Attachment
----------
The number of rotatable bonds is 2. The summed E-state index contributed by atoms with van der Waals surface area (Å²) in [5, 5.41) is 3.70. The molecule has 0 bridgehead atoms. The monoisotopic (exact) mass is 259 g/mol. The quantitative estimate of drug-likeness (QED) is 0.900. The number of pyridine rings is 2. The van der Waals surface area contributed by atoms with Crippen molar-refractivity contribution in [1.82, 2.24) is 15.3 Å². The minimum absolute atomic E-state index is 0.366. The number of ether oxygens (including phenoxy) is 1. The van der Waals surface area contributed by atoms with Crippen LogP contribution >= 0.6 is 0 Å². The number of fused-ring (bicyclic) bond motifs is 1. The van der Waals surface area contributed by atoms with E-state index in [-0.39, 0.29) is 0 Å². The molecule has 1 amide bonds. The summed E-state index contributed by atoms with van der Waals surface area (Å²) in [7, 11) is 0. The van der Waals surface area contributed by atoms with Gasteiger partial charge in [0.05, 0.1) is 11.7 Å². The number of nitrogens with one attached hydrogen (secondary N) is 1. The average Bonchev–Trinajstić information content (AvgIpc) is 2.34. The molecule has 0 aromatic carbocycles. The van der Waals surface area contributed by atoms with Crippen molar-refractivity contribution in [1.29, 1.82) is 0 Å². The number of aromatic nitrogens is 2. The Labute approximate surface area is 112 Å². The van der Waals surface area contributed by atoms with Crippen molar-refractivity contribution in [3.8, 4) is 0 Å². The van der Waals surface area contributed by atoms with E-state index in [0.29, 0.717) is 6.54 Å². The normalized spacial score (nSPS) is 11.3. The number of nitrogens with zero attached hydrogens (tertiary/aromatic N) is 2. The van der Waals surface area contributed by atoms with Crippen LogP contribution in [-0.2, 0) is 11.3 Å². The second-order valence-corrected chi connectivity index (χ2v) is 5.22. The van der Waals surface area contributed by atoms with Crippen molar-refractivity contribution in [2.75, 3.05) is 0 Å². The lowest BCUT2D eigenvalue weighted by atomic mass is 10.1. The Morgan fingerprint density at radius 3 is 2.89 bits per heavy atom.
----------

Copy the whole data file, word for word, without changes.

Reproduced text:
The number of rotatable bonds is 2. The summed E-state index contributed by atoms with van der Waals surface area (Å²) in [5, 5.41) is 3.70. The molecule has 0 bridgehead atoms. The monoisotopic (exact) mass is 259 g/mol. The quantitative estimate of drug-likeness (QED) is 0.900. The number of pyridine rings is 2. The van der Waals surface area contributed by atoms with Crippen molar-refractivity contribution in [1.82, 2.24) is 15.3 Å². The minimum absolute atomic E-state index is 0.366. The number of ether oxygens (including phenoxy) is 1. The van der Waals surface area contributed by atoms with Crippen LogP contribution >= 0.6 is 0 Å². The number of fused-ring (bicyclic) bond motifs is 1. The van der Waals surface area contributed by atoms with E-state index in [-0.39, 0.29) is 0 Å². The molecule has 1 amide bonds. The summed E-state index contributed by atoms with van der Waals surface area (Å²) in [7, 11) is 0. The van der Waals surface area contributed by atoms with Gasteiger partial charge in [0.05, 0.1) is 11.7 Å². The number of nitrogens with one attached hydrogen (secondary N) is 1. The average Bonchev–Trinajstić information content (AvgIpc) is 2.34. The molecule has 0 aromatic carbocycles. The van der Waals surface area contributed by atoms with Crippen molar-refractivity contribution in [1.29, 1.82) is 0 Å². The number of aromatic nitrogens is 2. The Labute approximate surface area is 112 Å². The van der Waals surface area contributed by atoms with Crippen molar-refractivity contribution in [3.8, 4) is 0 Å². The van der Waals surface area contributed by atoms with E-state index in [0.29, 0.717) is 6.54 Å². The normalized spacial score (nSPS) is 11.3. The number of nitrogens with zero attached hydrogens (tertiary/aromatic N) is 2. The van der Waals surface area contributed by atoms with Crippen LogP contribution in [-0.2, 0) is 11.3 Å². The second-order valence-corrected chi connectivity index (χ2v) is 5.22. The van der Waals surface area contributed by atoms with Crippen molar-refractivity contribution in [2.75, 3.05) is 0 Å². The lowest BCUT2D eigenvalue weighted by atomic mass is 10.1. The Morgan fingerprint density at radius 3 is 2.89 bits per heavy atom.